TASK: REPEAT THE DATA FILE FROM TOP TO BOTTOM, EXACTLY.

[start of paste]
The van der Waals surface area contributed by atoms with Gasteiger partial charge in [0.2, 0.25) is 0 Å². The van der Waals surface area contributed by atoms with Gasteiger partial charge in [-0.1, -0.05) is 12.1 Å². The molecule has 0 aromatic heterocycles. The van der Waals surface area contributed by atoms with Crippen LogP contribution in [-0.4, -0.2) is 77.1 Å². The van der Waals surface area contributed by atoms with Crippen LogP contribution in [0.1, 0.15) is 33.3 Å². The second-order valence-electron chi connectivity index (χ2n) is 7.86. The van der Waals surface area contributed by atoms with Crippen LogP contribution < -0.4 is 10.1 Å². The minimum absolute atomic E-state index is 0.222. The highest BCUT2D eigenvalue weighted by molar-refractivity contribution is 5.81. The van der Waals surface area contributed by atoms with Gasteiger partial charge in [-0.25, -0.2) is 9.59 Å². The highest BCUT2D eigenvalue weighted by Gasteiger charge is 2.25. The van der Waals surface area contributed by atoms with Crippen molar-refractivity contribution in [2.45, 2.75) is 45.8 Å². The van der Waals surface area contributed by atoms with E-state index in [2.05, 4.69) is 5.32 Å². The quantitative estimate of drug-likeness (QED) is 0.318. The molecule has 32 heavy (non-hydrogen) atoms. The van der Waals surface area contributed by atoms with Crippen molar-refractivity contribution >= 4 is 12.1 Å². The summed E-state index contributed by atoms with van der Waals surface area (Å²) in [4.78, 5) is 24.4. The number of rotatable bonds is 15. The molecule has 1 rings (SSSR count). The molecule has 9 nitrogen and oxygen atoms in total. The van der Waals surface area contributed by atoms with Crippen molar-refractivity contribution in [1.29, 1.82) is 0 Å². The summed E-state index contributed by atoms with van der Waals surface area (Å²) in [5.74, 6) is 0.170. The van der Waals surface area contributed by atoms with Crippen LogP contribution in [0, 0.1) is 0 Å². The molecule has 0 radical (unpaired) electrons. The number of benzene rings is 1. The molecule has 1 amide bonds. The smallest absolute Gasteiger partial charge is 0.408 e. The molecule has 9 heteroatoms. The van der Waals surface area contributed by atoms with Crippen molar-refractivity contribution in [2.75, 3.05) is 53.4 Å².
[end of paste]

The van der Waals surface area contributed by atoms with Gasteiger partial charge in [0.2, 0.25) is 0 Å². The van der Waals surface area contributed by atoms with Gasteiger partial charge in [-0.1, -0.05) is 12.1 Å². The molecule has 0 aromatic heterocycles. The van der Waals surface area contributed by atoms with Crippen LogP contribution in [-0.4, -0.2) is 77.1 Å². The van der Waals surface area contributed by atoms with Crippen LogP contribution in [0.1, 0.15) is 33.3 Å². The second-order valence-electron chi connectivity index (χ2n) is 7.86. The van der Waals surface area contributed by atoms with Crippen LogP contribution < -0.4 is 10.1 Å². The minimum absolute atomic E-state index is 0.222. The highest BCUT2D eigenvalue weighted by molar-refractivity contribution is 5.81. The van der Waals surface area contributed by atoms with Gasteiger partial charge in [-0.25, -0.2) is 9.59 Å². The highest BCUT2D eigenvalue weighted by Gasteiger charge is 2.25. The van der Waals surface area contributed by atoms with Crippen molar-refractivity contribution in [2.45, 2.75) is 45.8 Å². The van der Waals surface area contributed by atoms with E-state index in [2.05, 4.69) is 5.32 Å². The quantitative estimate of drug-likeness (QED) is 0.318. The molecule has 32 heavy (non-hydrogen) atoms. The van der Waals surface area contributed by atoms with Crippen molar-refractivity contribution >= 4 is 12.1 Å². The summed E-state index contributed by atoms with van der Waals surface area (Å²) in [4.78, 5) is 24.4. The number of rotatable bonds is 15. The molecule has 1 rings (SSSR count). The molecule has 9 nitrogen and oxygen atoms in total. The van der Waals surface area contributed by atoms with Crippen molar-refractivity contribution in [1.29, 1.82) is 0 Å². The summed E-state index contributed by atoms with van der Waals surface area (Å²) in [5.74, 6) is 0.170. The van der Waals surface area contributed by atoms with Crippen LogP contribution in [0, 0.1) is 0 Å². The molecule has 0 radical (unpaired) electrons. The number of benzene rings is 1. The molecule has 1 amide bonds. The smallest absolute Gasteiger partial charge is 0.408 e. The molecule has 9 heteroatoms. The van der Waals surface area contributed by atoms with Crippen molar-refractivity contribution in [2.75, 3.05) is 53.4 Å².